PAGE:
Another neuroscience research finding that in our opinion is of great potential for use in the classroom is about signal diversion to put responsibility of a part of the brain that originally is not involved in doing the task which has been referred to earlier. The observation is that in case a designated area of the brain is not functioning efficiently, its functions can be automatically transferred to other locations. Since there are non invasive techniques to trace the location of signal, it is essential to research into finding out the location of signal if it requires diversion. Moreover, new teaching techniques that can divert signals need to be developed and their effectiveness for students in question is warranted.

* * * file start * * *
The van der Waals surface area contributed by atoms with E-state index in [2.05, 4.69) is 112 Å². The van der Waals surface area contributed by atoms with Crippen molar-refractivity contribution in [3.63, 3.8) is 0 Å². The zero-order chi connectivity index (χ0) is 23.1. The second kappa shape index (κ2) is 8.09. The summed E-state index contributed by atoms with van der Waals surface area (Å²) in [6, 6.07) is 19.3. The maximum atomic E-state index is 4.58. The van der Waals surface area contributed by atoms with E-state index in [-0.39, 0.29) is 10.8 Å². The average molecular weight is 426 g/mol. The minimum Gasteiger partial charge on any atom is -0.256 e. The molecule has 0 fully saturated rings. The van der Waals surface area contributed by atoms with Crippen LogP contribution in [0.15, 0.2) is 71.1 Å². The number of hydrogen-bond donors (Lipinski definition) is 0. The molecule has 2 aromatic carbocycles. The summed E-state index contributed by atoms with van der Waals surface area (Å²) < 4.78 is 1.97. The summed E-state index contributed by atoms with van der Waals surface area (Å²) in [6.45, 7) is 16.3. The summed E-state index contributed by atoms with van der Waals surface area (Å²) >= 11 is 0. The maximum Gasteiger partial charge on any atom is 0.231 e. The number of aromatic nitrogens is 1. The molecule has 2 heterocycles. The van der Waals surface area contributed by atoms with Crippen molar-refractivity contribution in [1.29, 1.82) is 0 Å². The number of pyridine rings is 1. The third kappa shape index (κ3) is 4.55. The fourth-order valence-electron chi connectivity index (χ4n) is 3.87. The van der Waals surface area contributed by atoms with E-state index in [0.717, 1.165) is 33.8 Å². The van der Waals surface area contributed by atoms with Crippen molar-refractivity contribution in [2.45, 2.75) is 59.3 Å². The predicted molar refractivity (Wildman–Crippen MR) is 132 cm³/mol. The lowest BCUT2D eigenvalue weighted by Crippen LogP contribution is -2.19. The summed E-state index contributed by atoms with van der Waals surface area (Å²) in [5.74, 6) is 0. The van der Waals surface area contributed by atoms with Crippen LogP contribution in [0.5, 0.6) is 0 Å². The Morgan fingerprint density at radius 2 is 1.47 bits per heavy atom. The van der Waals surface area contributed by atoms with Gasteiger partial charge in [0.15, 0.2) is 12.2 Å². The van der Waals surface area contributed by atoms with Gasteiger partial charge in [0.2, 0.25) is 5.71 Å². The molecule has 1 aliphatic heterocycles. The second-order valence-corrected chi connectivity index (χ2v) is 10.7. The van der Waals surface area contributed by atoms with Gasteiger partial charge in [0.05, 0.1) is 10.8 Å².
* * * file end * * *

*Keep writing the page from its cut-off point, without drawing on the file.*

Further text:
The information stored in the brain is as a result of establishing neural structures. Plasticity is a process of modifying these structures as the need arises. In a teaching process, the content for the students is often arranged from simple to complex as they progress to higher grades. This model of teaching requires students to learn, unlearn and relearn new information either by modifying or replacing the stored memory. Evidence from neuroscience suggests that the hippocampus plays a significant role during the processes of coding and consolidation. However, the hippocampus is by passed when information is permanently stored. It is therefore important that we teach content that lasts for longer durations to minimise the role of hippocampus so that students will not require a modification to their neural structures. Moreover, with a repeated use the long lasting neural structures become more rigid and the information becomes accessible more easily. For example, at lower secondary level, element is defined as "a substance that has same type of atoms’’. This definition requires a change as soon as students learn about isotopes, because all atoms representing different isotopes of an element are not of the same type. Hence the previously built neuron structure needs to be modified. Since the lower secondary students learn elements and atoms, if we can add little more information that an atom consists of protons, electrons and neutrons. If we teach that an element is a substance that has atoms containing same number of protons. It is most likely that ‘the change in brain structure' once formed will last till the students start learning a more advance level of the atomic theory.